Oxfam reaction to the Global Fund's announcement on affordable medicines facility for malaria
Sarah Dransfield Senior Press Officer
15th Nov 2012
In response to the Global Fund to Fight AIDS, Tuberculosis and Malaria's proposed changes to the Affordable Medicines Facility for malaria (AMFm), announced at its annual board meeting in Geneva today, Oxfam's senior health policy advisor, Dr Mohga Kamal-Yanni said:
"The Global Fund has made the right decision by allowing countries to decide how best to tackle malaria, but now must prove they will support those solutions that are proven to treat malaria and other causes of fever, like investing in community health workers. There are no short cuts or cheap options to effectively tackle malaria and there is no substitute for appropriately trained treatment providers.
"Allowing the sale of anti malarial medicines by unqualified shopkeepers poses a huge health risk, especially for children. A recent study in Tanzania shows that as few as 10 per cent of fevers are actually malarial and selling malaria drugs through shops does nothing to help those with other illnesses who need proper diagnosis and relevant treatment.
"Current donors such as the UK and Canada indicated interest in pledging more money to the AMFm, which would miss the opportunity to invest that money in proven solutions like community health workers who have slashed the number of malarial deaths in countries such as Zambia and Ethiopia. We hope that they will consider this evidence for any future investments in fighting malaria.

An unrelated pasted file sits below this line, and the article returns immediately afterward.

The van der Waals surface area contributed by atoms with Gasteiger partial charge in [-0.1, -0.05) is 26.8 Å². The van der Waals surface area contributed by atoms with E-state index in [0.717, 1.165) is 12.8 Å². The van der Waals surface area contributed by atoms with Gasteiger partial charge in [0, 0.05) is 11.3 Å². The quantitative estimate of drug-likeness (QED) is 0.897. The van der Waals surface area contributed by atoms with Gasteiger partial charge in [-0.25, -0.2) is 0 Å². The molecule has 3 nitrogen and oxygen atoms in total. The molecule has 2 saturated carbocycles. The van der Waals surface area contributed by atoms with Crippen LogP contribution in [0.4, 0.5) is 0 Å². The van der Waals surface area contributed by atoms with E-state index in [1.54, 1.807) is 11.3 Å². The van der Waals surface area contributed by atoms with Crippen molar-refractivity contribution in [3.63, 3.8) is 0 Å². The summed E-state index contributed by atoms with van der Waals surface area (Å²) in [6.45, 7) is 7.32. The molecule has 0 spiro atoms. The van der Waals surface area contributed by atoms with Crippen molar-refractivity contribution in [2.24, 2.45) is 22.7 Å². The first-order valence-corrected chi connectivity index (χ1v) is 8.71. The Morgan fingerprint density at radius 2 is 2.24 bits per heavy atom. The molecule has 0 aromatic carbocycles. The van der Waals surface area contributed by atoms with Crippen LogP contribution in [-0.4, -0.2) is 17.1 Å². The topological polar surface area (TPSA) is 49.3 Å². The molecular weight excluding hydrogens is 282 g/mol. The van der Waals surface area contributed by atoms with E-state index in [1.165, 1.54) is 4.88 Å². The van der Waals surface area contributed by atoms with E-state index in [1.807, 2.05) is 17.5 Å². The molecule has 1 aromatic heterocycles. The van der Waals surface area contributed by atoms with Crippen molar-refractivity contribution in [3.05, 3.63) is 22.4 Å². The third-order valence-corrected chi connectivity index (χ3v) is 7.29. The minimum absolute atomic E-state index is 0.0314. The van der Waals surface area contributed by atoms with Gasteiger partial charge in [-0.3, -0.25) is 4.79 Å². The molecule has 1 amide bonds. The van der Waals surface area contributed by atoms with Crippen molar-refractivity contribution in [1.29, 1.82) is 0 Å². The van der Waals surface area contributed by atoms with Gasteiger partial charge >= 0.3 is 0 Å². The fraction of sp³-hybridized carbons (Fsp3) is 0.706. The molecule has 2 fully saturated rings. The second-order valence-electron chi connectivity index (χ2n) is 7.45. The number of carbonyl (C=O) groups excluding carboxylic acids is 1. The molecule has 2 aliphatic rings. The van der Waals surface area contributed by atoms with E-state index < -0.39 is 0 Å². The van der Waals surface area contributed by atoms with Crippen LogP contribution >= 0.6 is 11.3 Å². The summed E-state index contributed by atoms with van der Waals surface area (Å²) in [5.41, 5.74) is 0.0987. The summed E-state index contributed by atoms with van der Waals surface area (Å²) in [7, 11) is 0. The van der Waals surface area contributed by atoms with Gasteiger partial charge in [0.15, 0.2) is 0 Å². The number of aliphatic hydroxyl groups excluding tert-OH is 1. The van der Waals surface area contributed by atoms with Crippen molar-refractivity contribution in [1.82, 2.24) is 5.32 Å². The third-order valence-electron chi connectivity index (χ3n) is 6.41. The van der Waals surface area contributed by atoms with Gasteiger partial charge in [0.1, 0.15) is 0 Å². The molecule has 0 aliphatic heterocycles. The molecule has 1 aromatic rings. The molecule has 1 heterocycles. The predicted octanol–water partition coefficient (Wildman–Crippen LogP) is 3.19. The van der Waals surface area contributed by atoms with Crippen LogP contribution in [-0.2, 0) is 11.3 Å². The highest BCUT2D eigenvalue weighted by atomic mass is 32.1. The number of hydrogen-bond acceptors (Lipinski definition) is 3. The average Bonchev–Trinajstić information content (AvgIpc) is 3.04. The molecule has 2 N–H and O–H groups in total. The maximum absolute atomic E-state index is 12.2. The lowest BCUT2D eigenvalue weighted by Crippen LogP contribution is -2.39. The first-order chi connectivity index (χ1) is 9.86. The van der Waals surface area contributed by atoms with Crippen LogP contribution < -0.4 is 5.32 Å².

"We will closely follow how The Global Fund supports countries to put the best evidence into practice, providing proper diagnosis and treatment for people who need them."
For more information or to arrange an interview with Dr Kamal-Yanni, please contact: Sarah Dransfield, Oxfam Press Officer, on + 44 (0)7767 085636 or email email@example.com
Notes to editors:
The Global Fund Board today decided to integrate the Affordable Medicines Facility - malaria (AMFm) into core Global Fund grant management and financial processes. Last month Oxfam published a critical report on the AMFm: http://www.oxfam.org/en/policy/salt-sugar-and-malaria-pills
A recent study in Uganda by Department of Public Health Sciences, Division of Global Health (IHCAR), Sweden, showed evidence that community health workers are able to diagnose and treat malaria and pneumonia: Performance of community health workers under integrated community case management of childhood illnesses in eastern Uganda.
As few as 10% of fevers are malarial according to Swiss Tropical & Public Health Institute research in Tanzania